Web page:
I believe that Sundays are for easy living. If breakfast happens closer to lunch time, who cares!? Sundays aren’t for scheduling.
This lazy Sunday, in particular, was much needed. Mid-week, last week, our 4-year-old Chihuahua-mix fell ill–which landed us at the emergency vet where our girl, Luxe, had to have a blood transfusion (something I never even realized was something that happens for dogs until it did) and had to spend a few nights at MSU’s small animal clinic. Needless to say, there was a lot of stress, a lot of tears, and a lot of worrying. I hate it when animals get sick or injured because they just can’t tell you! and, the thought of her scared and in an unfamiliar place just broke my heart. She responded super well to her treatments, to the vet and our great relief, and got to come home Saturday evening.
So, when a fresh Sunday rolled in, and the sun seemed to be shining just a little brighter, I woke up earlier than most weekend mornings, took the pups out for a romp in the leaves, then promptly began putting these waffles together. Since I already opened a can of pumpkin for feeding Luxe her meds (I crush up the pills and mix it with a teaspoon or two each of plain yogurt and pumpkin–it’s a treat with a medicinal surprise! yeah, I am THAT dog mom and I learned the trick from this dog mom…), I decided to use the remaining pumpkin in a lightly spiced, crispy edged waffle.
These waffles use beer for lightness and a little extra lift. It’s my favorite way to mimic a yeast-raised waffle batter in a fraction of the time. There’s brown butter because, well if you’re going to melt it anyway, why not brown it? The bit of whole wheat lends a little texture and toastiness without getting dense or heavy. These waffles taste like October and comfort and carefree Sundays…which is sometimes just what you need, with a side of pup cuddles for good measure.
Makes 12-16 individual waffles.
Adapted from this recipe.
The beer in these waffles isn’t simply a gratuitous addition–it brings a yeasty flavor and makes for a light and airy crumb, akin to yeasted waffles sans the rise time. No dense waffles up in here. I used a Belgian Wheat Beer for these, but I bet a seasonal pumpkin ale would be pretty magical. Waffles freeze like a champ, simply place on a parchment lined baking sheet in a single layer, freeze for 30 minutes, remove and place frozen waffles in a resealable gallon bag and freeze for up to 1 month–reheat in a toaster.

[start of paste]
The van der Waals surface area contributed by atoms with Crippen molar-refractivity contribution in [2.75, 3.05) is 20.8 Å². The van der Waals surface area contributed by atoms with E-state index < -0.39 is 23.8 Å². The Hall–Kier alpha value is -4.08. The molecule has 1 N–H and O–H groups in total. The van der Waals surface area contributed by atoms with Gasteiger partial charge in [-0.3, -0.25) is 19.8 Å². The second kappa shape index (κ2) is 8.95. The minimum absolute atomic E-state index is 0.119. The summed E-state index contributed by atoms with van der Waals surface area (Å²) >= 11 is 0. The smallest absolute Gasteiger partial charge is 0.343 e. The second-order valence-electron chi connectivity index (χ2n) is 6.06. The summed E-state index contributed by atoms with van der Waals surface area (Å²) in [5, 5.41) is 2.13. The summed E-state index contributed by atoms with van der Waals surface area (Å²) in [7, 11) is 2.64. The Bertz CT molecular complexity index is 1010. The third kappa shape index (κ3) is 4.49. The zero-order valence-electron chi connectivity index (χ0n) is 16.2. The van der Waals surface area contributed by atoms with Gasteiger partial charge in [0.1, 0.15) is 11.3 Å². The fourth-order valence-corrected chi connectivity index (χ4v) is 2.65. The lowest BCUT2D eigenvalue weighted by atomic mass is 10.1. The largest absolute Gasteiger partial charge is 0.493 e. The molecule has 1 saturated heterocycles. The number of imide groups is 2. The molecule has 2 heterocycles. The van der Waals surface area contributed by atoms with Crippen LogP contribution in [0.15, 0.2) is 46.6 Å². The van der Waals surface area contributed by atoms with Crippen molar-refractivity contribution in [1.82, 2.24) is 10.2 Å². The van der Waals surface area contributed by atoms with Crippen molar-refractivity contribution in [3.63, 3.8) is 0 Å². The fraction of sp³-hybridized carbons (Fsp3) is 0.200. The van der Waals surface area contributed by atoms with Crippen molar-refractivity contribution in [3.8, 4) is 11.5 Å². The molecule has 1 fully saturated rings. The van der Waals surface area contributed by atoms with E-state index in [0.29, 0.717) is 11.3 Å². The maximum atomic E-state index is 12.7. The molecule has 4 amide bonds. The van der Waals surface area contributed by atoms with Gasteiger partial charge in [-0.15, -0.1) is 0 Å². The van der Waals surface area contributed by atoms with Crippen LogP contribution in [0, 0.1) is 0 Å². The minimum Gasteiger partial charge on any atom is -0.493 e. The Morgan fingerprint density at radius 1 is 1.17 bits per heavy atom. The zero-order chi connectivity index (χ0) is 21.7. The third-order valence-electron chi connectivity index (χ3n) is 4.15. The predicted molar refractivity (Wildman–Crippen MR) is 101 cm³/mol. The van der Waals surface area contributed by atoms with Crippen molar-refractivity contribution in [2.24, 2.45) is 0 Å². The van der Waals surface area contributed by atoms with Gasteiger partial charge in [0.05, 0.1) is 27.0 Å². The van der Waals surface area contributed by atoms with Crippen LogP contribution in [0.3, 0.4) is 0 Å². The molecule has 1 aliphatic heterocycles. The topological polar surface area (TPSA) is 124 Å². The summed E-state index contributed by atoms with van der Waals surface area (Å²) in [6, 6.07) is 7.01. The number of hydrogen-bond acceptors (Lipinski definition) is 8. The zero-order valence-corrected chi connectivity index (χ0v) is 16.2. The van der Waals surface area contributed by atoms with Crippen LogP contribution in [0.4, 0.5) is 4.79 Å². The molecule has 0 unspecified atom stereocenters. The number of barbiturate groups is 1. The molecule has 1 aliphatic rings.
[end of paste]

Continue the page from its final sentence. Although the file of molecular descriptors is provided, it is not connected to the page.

1 3/4 cups all-purpose flour
1/2 cup whole wheat flour
1 teaspoon salt
4 teaspoons baking powder
1 1/4 teaspoons baking soda
2 Tablespoons sugar
1 teaspoon ground cinnamon
1/2 teaspoon ground ginger
1/4 teaspoon grated nutmeg
1 teaspoon vanilla extract
1/2 cup milk
1/2 cup pure pumpkin puree
2 large eggs, lightly beaten
1 cup beer
5 Tablespoons browned butter, cooled to room temperature
In a small skillet melt butter over medium until it becomes foamy. Once foamy, continue to heat butter over medium-low until the milk solids begin to brown at the bottom of the pan, you can whisk or stir it if you would like–the butter will become nutty and fragrant–allow it to brown as long as you dare before it burns. You will know by the smell if it is burnt. Pour into a heat-proof bowl and set aside.
Preheat the oven to 275*F and have a sheet pan ready to keep waffles warm. Preheat the waffle iron according to manufacturers instructions. Oil, butter, or spray the iron lightly if needed.
In a large mixing bowl whisk together the flours, salt, baking powder and soda, sugar, and spices. Set aside. In another mixing bowl combine the vanilla, milk, pumpkin, and eggs. Whisk well to combine, gently whisk in the beer. Make a well in the dry mixture and add all of the pumpkin/beer mixture, followed by the cooled brown butter, fold until just combined and there are no longer large dry pockets within the batter–some small lumps are okay. Ladle batter into the waffle iron–I used about 3/4 cup per each batch, this may vary depending on your iron–and bake according to manufacturers instruction. Place baked waffles onto the baking sheet and keep warm in the oven while you continue with the remaining batter. Serve warm with butter and syrup.
Luxe on the mend. What a champ!